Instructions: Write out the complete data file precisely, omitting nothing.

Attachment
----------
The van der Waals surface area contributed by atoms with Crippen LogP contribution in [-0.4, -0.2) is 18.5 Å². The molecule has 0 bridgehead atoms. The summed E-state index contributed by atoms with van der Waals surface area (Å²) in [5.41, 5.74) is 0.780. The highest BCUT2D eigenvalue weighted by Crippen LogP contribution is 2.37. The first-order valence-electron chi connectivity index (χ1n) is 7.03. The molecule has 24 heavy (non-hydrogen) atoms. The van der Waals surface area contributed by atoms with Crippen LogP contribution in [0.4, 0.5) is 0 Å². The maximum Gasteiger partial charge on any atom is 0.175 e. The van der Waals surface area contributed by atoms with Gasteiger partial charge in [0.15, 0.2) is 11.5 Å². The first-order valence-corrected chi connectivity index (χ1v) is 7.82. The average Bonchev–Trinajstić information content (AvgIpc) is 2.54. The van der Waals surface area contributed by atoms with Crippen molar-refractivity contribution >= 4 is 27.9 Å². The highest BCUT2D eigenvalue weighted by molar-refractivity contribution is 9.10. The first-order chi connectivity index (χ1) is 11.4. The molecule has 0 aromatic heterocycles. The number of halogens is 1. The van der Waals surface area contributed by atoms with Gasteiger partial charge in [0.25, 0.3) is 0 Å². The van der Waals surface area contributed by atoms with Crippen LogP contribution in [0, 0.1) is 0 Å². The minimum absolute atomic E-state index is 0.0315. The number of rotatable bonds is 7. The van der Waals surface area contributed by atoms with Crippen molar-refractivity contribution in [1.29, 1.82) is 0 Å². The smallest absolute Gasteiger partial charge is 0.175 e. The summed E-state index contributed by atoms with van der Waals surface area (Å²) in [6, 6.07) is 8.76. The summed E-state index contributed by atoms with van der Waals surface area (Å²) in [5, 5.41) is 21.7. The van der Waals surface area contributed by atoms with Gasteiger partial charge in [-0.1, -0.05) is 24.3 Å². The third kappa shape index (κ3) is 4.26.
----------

The van der Waals surface area contributed by atoms with Crippen LogP contribution in [-0.4, -0.2) is 18.5 Å². The molecule has 0 bridgehead atoms. The summed E-state index contributed by atoms with van der Waals surface area (Å²) in [5.41, 5.74) is 0.780. The highest BCUT2D eigenvalue weighted by Crippen LogP contribution is 2.37. The first-order valence-electron chi connectivity index (χ1n) is 7.03. The molecule has 24 heavy (non-hydrogen) atoms. The van der Waals surface area contributed by atoms with Crippen LogP contribution in [0.4, 0.5) is 0 Å². The maximum Gasteiger partial charge on any atom is 0.175 e. The van der Waals surface area contributed by atoms with Gasteiger partial charge in [0.15, 0.2) is 11.5 Å². The first-order valence-corrected chi connectivity index (χ1v) is 7.82. The average Bonchev–Trinajstić information content (AvgIpc) is 2.54. The van der Waals surface area contributed by atoms with Crippen molar-refractivity contribution >= 4 is 27.9 Å². The highest BCUT2D eigenvalue weighted by molar-refractivity contribution is 9.10. The first-order chi connectivity index (χ1) is 11.4. The molecule has 0 aromatic heterocycles. The number of halogens is 1. The van der Waals surface area contributed by atoms with Gasteiger partial charge in [0.25, 0.3) is 0 Å². The van der Waals surface area contributed by atoms with Crippen LogP contribution in [0, 0.1) is 0 Å². The minimum absolute atomic E-state index is 0.0315. The number of rotatable bonds is 7. The van der Waals surface area contributed by atoms with Crippen molar-refractivity contribution in [1.29, 1.82) is 0 Å². The smallest absolute Gasteiger partial charge is 0.175 e. The summed E-state index contributed by atoms with van der Waals surface area (Å²) in [6, 6.07) is 8.76. The summed E-state index contributed by atoms with van der Waals surface area (Å²) in [5, 5.41) is 21.7. The van der Waals surface area contributed by atoms with Gasteiger partial charge in [-0.1, -0.05) is 24.3 Å². The third kappa shape index (κ3) is 4.26.